In late 2019 Chinese regulators approved the sale of the first new drug for dementia symptoms in almost 20 years. It’s called Oligomannate, and clinical trials have given researchers hope that it may relieve the thinking and memory problems that are so prevalent for our loved ones suffering with Alzheimer’s.
This is a big deal! In almost 20 years, pharmaceutical companies have started hundreds of clinical trials looking for a compound that could alleviate, or even cure, dementia. None have gotten regulatory approval into Phase II since Namenda in 2003. The Chinese pharmaceutical company Shanghai Green released Oligomannate to Chinese residents late last year, and global tests are expected in 2020, which could lead to availability in the United States.
So, what is Oligomannate?
Oligomannate is made of extracts from brown algae. Put another way, it’s sugar derived from seaweed or kelp. (Seaweed looks like a plant, but is actually algae.) Researchers tested Oligomannate in pill form in double-blind, placebo-controlled trials. That means groups with dementia were given either the Oligomannate drug or a placebo (which is like a sugar pill, something with no actual benefit). What they found is that the group that took the algae extract showed a statistical improvement in cognitive function, or thinking ability. This improvement was shown after only four weeks in some subjects, and continued over follow-up assessments.
Scientists have long believed there is a link between gut bacteria and the brain. Within our intestines are germs (metabolites) which serve purposes including keeping our immune systems strong. In people with Alzheimer’s disease, the gut bacteria changes to produce harmful cells that affect swelling in the brain. The dementia-causing proteins called amyloid-beta and tau increase in the brains of people with this gut-bacteria issue.
Oligomannate was shown, first in laboratory mice, to block the rise in harmful intestinal bacteria, reducing the buildup of proteins that cause swelling in the brain and bring symptoms like memory loss. The complete results of clinical trials by Shanghai Green Valley Pharmaceuticals were not announced, but the company did confirm that there was significant improvement in thinking and memory for people with Alzheimer’s disease who took Oligomannate twice a day for 36 weeks.
The drug showed benefits for people with mild-to-moderate Alzheimer’s. This means someone in the later stages of dementia probably won’t see a benefit to taking Oligomannate, but people in the earlier and middle stages could see their symptoms improve.
The pill available in China is 150 milligrams and costs the equivalent of about $500 for one month’s supply. Because the drug is not yet available outside China, an issue like insurance coverage can’t be addressed yet. Medicare Part D, which covers prescriptions, and Medicare Advantage, which is tailored to specific individuals, can cover the cost of other Alzheimer’s drugs like memantine and cholinesterase inhibitors, so it is possible that if/when Oligomannate becomes available globally, these Medicare programs will cover costs for your loved one to try the new medicine.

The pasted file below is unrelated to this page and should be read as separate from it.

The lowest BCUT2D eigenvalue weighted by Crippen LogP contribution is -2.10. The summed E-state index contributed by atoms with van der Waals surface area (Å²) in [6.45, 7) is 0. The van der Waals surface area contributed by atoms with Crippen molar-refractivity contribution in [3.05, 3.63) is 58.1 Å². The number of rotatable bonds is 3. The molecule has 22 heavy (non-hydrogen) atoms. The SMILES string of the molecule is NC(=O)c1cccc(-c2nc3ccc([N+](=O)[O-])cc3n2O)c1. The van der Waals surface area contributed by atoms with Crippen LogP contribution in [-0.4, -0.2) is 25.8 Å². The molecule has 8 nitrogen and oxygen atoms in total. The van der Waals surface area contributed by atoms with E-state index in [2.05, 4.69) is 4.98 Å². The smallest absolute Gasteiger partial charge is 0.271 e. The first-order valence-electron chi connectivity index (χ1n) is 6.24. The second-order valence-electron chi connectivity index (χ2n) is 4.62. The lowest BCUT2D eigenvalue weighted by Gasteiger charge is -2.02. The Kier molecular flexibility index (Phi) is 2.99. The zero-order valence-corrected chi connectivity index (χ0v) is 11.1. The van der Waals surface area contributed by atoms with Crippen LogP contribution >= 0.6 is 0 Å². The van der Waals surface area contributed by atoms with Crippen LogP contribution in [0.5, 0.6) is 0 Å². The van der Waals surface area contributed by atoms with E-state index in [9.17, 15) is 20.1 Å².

There have not been reported side effects. This doesn’t mean the drug is completely safe, but reporting on Oligomannate says side effects were similar to a placebo. One of the reasons more trials are required before the drug becomes widely available is that researchers must determine exactly which side effects people will experience if they start taking the drug. It’s possible longer-term issues simply haven’t surfaced yet. In fact, some skeptics have argued that the clinical trials so far have been too short to evaluate the medium- to long-term effects, including side effects.
Shanghai Green, the drug’s manufacturer, has said it will roll out global trials in 2020, including at sites in the U.S. The company has not, however, been more specific about where and when these trials will be held. A good place to check is the National Institute on Aging’s engine for finding Alzheimer’s disease trials, available here. If an opportunity to be part of the Oligomannate trials comes up, it’s likely to appear on that page. Read more about clinical trials for dementia.
Maybe. Brown algae, brown seaweed, and kelp supplements are available to take as pills, drops, or powder to add to food or beverages. These are marketed as nutritious and useful in digestion, but the supplement market is notorious for loose regulations. Try to purchase supplements from a source you can trust, and have realistic expectations. Supplements are not pharmaceuticals, so the benefits of taking straight brown seaweed in pill form may not match the drug Oligomannate, even if the drug is made from brown seaweed extract. More on dementia supplements.